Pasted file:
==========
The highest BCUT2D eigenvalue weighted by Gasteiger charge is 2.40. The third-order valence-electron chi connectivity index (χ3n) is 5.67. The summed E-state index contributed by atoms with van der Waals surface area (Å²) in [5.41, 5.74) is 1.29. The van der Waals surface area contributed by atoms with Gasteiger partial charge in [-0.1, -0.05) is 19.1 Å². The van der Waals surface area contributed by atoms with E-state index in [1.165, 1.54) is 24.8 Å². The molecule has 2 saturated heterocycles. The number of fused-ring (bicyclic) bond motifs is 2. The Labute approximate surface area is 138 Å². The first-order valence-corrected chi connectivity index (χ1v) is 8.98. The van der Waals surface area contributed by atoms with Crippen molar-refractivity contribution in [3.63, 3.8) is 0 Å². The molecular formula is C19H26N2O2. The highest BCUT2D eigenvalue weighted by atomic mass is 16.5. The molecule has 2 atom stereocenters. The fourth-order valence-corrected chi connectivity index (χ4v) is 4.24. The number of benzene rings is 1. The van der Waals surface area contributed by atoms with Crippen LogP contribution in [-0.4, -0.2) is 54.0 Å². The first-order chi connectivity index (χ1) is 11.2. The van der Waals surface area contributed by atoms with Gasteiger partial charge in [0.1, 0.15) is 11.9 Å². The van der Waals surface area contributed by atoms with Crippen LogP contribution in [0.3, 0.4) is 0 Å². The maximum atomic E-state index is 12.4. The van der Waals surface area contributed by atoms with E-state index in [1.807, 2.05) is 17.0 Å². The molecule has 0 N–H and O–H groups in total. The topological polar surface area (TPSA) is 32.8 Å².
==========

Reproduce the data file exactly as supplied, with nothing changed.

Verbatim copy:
The highest BCUT2D eigenvalue weighted by Gasteiger charge is 2.40. The third-order valence-electron chi connectivity index (χ3n) is 5.67. The summed E-state index contributed by atoms with van der Waals surface area (Å²) in [5.41, 5.74) is 1.29. The van der Waals surface area contributed by atoms with Gasteiger partial charge in [-0.1, -0.05) is 19.1 Å². The van der Waals surface area contributed by atoms with E-state index in [1.165, 1.54) is 24.8 Å². The molecule has 2 saturated heterocycles. The number of fused-ring (bicyclic) bond motifs is 2. The Labute approximate surface area is 138 Å². The first-order valence-corrected chi connectivity index (χ1v) is 8.98. The van der Waals surface area contributed by atoms with Crippen molar-refractivity contribution in [3.63, 3.8) is 0 Å². The molecular formula is C19H26N2O2. The highest BCUT2D eigenvalue weighted by atomic mass is 16.5. The molecule has 2 atom stereocenters. The fourth-order valence-corrected chi connectivity index (χ4v) is 4.24. The number of benzene rings is 1. The van der Waals surface area contributed by atoms with Crippen LogP contribution in [-0.4, -0.2) is 54.0 Å². The first-order chi connectivity index (χ1) is 11.2. The van der Waals surface area contributed by atoms with Gasteiger partial charge in [0.1, 0.15) is 11.9 Å². The van der Waals surface area contributed by atoms with Crippen LogP contribution in [0.3, 0.4) is 0 Å². The maximum atomic E-state index is 12.4. The van der Waals surface area contributed by atoms with E-state index in [1.807, 2.05) is 17.0 Å². The molecule has 0 N–H and O–H groups in total. The topological polar surface area (TPSA) is 32.8 Å².